South Scotland

Borders to Edinburgh railway on track despite drop-out

Alex Salmond
Image caption Mr Salmond said it was not uncommon to see changes to consortia bidding for major contracts

First Minister Alex Salmond has said the Borders to Edinburgh rail scheme will go ahead despite the drop-out of a firm bidding to build it.

Construction company Carillion has confirmed it has abandoned one of the bids for the scheme.

However, Mr Salmond said changes to consortia during the procurement process were "not uncommon".

It is hoped the 35-mile line from Edinburgh to Tweedbank in the Scottish Borders can reopen in 2014.

"The Borders railway will go ahead," Mr Salmond told the Scottish Parliament.

He also cited the case of the M74 extension contract which had been secured by a single bidder and was completed ahead of time and under budget.

There have been a number of issues raised during the bidding process for the Borders railway project.

Last year there were concerns after American firm Fluor had dropped out of one consortium.

Then, earlier this year, an application to extend the deadline to buy the land needed to develop the railway prompted fears the project could be delayed.

On both occasions, Transport Scotland said it remained confident of keeping the scheme on track.

A spokesman said it remained confident of progress even if only one bidder remained.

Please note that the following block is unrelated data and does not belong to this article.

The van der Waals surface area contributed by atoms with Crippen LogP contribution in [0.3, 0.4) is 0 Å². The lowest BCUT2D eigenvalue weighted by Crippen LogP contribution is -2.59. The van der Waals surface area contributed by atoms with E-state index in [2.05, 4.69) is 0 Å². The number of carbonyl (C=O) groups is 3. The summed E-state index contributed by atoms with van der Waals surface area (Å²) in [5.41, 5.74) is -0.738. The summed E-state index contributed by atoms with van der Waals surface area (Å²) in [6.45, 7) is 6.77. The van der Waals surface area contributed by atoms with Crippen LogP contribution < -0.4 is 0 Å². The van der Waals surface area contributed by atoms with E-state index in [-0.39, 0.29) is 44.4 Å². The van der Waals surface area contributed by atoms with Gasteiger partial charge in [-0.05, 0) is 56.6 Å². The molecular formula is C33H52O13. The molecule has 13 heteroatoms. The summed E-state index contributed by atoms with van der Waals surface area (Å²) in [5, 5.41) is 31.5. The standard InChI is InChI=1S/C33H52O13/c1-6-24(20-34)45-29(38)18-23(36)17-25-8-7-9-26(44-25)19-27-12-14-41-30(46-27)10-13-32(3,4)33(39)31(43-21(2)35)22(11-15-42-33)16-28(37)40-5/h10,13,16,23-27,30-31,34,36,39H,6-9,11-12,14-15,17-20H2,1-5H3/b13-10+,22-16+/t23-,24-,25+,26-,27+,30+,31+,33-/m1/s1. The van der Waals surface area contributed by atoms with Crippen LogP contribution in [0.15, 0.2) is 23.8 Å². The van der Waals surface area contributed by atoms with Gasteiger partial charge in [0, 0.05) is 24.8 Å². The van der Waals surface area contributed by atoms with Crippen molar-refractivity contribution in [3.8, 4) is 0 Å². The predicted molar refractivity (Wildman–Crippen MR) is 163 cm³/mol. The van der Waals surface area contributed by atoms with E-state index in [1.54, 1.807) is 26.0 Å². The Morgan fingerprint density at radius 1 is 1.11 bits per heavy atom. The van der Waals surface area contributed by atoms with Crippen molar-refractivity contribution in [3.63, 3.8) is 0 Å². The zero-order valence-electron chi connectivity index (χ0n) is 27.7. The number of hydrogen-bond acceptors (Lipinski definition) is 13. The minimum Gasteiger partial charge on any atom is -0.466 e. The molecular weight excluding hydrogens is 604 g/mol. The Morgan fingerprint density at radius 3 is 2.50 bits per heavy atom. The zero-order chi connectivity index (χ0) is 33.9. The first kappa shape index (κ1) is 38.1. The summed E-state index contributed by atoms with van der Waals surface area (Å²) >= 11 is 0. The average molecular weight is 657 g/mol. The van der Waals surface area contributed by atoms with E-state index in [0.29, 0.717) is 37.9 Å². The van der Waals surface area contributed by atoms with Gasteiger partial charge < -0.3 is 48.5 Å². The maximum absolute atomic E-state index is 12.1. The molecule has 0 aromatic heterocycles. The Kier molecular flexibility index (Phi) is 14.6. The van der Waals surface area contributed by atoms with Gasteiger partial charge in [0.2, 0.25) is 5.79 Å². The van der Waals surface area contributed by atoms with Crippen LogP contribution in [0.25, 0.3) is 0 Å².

"We have successfully delivered single tender projects before - the M74 which is due to open later this month ahead of time and under budget clearly demonstrates our ability to deliver," he said.

"We will now consider our options to determine the best way to proceed to deliver the project for the best value and in the shortest possible time."

Borders Tory MSP John Lamont said the latest development was "very worrying news" and could lead to the cost of the project increasing.

"Many local residents have expressed concerns to me about the viability of this project and fear that it is taking resources away from other public transport, like investment in roads and bus services," he said.

"The news that another contractor is considering withdrawing must suggest that the bidders have concerns about the viability of the Borders railway too."

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